So far, Sheldon Adelson is showing Donald Trump his face — but not his money.
The Las Vegas Jewish billionaire and the Republican presidential nominee have met twice in recent weeks, first in New York and again in Las Vegas in late August. Adelson also hosted Trump at his suite during the Republican convention in Cleveland.
But while the two billionaires seem to be getting along well, there is still no answer to the big question floating over this relationship: Will Adelson make good on his promise to support Trump to the tune of $100 million?
That promise has yet to show up on any federal election finance filings and it is not clear whether at this point, only two months before the general elections, whether Adelson will come through or not.
Here are five things to watch as the clock ticks toward Election Day:
Could Adelson have already made the contribution?
Federal campaign records regularly reflect a gap of several weeks in donations during election season so it is possible that Adelson, who refuses to discuss his contributions publicly, has actually begun recently to write checks to the Trump campaign and supportive Super PACs without these contributions showing up on records yet. In 2012, Adelson and his wife Miriam gave at least $98 million to GOP candidates and were key supporters of the ultimately unsuccessful primary run made by former House Speaker Newt Gingrich. But back then, the megadonor’s made his mark early on in the race. By September 2012 he had already given $70 million and was considered a top funder of the Republican campaign alongside the Koch brothers.
Is it too late for Adelson to start giving?
No. Campaigning and TV ad buying really only starts in earnest after Labor Day, so Adelson still has plenty of time to make a sizable donation and see his money count for something. However, for donors seeking a return for their contribution in terms of influencing campaign strategy or insuring that the candidate makes certain campaign promises, the later they get in the game, the less time they have to reap benefits from their investment.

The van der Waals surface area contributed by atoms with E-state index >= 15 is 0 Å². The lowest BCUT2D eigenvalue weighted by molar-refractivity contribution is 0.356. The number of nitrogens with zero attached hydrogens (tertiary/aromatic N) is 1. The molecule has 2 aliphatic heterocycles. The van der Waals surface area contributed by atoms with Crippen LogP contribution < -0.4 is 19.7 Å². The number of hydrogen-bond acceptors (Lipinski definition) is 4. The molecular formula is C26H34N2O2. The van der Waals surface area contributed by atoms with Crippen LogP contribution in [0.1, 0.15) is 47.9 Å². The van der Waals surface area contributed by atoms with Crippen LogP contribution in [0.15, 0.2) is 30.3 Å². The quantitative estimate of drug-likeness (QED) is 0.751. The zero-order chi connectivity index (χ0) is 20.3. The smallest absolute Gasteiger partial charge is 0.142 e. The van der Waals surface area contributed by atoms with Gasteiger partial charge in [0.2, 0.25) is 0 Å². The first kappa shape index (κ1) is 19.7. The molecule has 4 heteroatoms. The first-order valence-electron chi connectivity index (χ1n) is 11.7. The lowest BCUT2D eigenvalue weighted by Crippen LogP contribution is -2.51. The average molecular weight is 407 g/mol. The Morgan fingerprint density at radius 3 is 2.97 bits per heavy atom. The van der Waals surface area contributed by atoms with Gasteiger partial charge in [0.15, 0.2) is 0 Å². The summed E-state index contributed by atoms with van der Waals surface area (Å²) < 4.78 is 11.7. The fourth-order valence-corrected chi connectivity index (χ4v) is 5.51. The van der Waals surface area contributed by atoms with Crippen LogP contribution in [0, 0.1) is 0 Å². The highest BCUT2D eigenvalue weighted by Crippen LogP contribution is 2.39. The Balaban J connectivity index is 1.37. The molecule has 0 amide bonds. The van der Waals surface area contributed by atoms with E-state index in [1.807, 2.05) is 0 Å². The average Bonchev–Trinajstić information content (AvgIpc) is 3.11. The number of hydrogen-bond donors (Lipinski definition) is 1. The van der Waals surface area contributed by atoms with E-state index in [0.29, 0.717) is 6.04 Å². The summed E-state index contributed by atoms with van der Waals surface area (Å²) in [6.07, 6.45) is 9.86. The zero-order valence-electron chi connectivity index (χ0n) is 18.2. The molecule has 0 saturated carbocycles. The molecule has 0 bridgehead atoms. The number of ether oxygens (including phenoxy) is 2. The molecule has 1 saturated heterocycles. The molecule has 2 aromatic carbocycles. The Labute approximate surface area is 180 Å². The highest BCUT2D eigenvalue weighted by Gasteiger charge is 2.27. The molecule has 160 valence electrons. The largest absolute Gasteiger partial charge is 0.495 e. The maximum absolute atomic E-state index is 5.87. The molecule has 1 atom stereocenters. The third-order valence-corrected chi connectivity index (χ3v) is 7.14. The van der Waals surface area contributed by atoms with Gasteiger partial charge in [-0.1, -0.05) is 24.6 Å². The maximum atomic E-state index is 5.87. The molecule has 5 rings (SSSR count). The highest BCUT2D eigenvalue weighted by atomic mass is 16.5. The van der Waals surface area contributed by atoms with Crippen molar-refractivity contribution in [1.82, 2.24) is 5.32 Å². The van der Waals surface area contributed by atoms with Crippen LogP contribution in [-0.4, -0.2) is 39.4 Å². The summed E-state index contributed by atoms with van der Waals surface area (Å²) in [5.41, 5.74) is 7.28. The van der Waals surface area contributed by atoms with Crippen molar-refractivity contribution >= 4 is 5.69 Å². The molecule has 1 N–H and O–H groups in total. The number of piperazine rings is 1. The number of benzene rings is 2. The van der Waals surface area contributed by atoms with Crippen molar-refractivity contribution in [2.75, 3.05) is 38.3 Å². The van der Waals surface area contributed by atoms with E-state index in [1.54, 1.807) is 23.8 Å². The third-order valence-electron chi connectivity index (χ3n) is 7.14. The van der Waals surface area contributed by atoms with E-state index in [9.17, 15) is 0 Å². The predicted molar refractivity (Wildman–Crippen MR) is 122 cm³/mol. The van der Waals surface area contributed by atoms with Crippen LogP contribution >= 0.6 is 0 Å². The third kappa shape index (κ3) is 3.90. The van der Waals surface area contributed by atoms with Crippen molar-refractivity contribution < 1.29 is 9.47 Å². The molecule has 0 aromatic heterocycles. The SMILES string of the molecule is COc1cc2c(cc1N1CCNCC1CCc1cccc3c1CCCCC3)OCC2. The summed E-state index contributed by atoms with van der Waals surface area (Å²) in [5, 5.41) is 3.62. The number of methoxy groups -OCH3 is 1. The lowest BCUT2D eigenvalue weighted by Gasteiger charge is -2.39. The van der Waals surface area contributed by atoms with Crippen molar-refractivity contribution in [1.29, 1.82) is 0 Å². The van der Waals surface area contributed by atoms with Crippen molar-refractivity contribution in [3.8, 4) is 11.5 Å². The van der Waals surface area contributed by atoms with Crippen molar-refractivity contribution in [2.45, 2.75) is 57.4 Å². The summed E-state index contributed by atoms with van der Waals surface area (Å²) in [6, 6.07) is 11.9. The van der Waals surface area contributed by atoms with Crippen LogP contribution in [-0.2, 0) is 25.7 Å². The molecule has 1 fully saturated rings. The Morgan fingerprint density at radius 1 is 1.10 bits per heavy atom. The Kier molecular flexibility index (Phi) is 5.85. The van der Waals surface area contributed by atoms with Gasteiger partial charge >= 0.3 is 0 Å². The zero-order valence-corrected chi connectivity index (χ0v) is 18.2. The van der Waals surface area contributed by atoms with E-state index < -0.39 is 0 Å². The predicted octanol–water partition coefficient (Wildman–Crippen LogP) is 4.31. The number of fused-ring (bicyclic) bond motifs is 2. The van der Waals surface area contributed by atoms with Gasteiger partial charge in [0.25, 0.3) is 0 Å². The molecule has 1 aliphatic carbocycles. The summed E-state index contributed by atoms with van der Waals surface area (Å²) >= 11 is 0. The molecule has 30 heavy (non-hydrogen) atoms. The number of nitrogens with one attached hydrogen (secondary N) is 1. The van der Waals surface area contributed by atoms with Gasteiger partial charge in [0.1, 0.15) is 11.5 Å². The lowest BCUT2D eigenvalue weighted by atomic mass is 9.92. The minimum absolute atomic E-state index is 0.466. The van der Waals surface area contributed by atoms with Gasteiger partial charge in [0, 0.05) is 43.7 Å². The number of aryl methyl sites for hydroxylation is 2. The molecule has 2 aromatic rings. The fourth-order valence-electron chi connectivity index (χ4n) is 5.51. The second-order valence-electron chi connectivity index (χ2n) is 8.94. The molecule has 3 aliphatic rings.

What campaigns has Adelson been spending his cash on?
Although Adelson, alongside Miriam, his wife and partner in philanthropy, have been slow to open their pocketbooks for Trump and his supportive independent expenditure groups, they’ve been quite generous to other GOP causes. Since the beginning of 2015, the couple has given upwards of $1.3 million to the Republican party and to many congressional candidates. They gave gifts totaling more than $300,000 to the Republican National Committee at the end of December 2015 and made similar contributions to the National Republican Congressional Committee and to the National Republican Senatorial Committee. Sheldon and Miriam Adelson also gave the maximum amount of contributions to more than a dozen GOP candidates running in Senate and House races. Their reported political giving so far, however, leaned heavily toward Trump’s rivals. Early on in the Republican race the Adelsons gave to Marco Rubio, Ted Cruz and Lindsey Graham, and also to Nebraska senator Ben Sasse, the most vocal anti-Trump elected official SOURCE.
Would Adelson rather avoid giving to Trump directly?
Sheldon Adelson is the largest donor of the Republican Jewish Coalition, the major pro-GOP Jewish organization which is now split between board members backing Trump and those who refuse to support his campaign. Funneling his contributions through the Jewish group could help Trump focus his giving on supporting the pro-Israel message of the Republican presidential campaign, rather than the more general Trump message which may include some aspects that he disagrees with. In 2012, Adelson’s contribution was estimated at more than $6 million and Democrats have been throwing around the figure of $25 million as his funding goal for the group this year. It is not known yet if and what Adelson gave the RJC so far. A spokesman for the RJC declined to provide information on Adelson’s contributions to the group.
Can Adelson still get Trump to visit Israel?
Not likely. It is no secret that Trump was not Adelson’s first choice for the Republican presidential nomination. But as other favorites dropped out, the Vegas casino mogul threw his support behind Trump, making clear that the candidate’s stand on Israel would be critical in order to cash in on his backing. Adelson reportedly suggested that Trump make a pre-election visit to Israel, just like Mitt Romney did in 2012. But as months went by, talk of a pre-convention and then of a post-convention pilgrimage to the Holy Land were met with other urgent campaign needs and Trump never made it to Israel. Now, with the debates coming up in late September and early October and the final stretch afterwards, it is hard to see how Trump will be able to make time for an overseas visit.
Nathan Guttman staff writer, is the Forward’s Washington bureau chief. He joined the staff in 2006 after serving for five years as Washington correspondent for the Israeli dailies Ha’aretz and The Jerusalem Post. In Israel, he was the features editor for Ha’aretz and chief editor of Channel 1 TV evening news. He was born in Canada and grew up in Israel. He is a graduate of the Hebrew University of Jerusalem. Contact Nathan at email@example.com, or follow him on Twitter @nathanguttman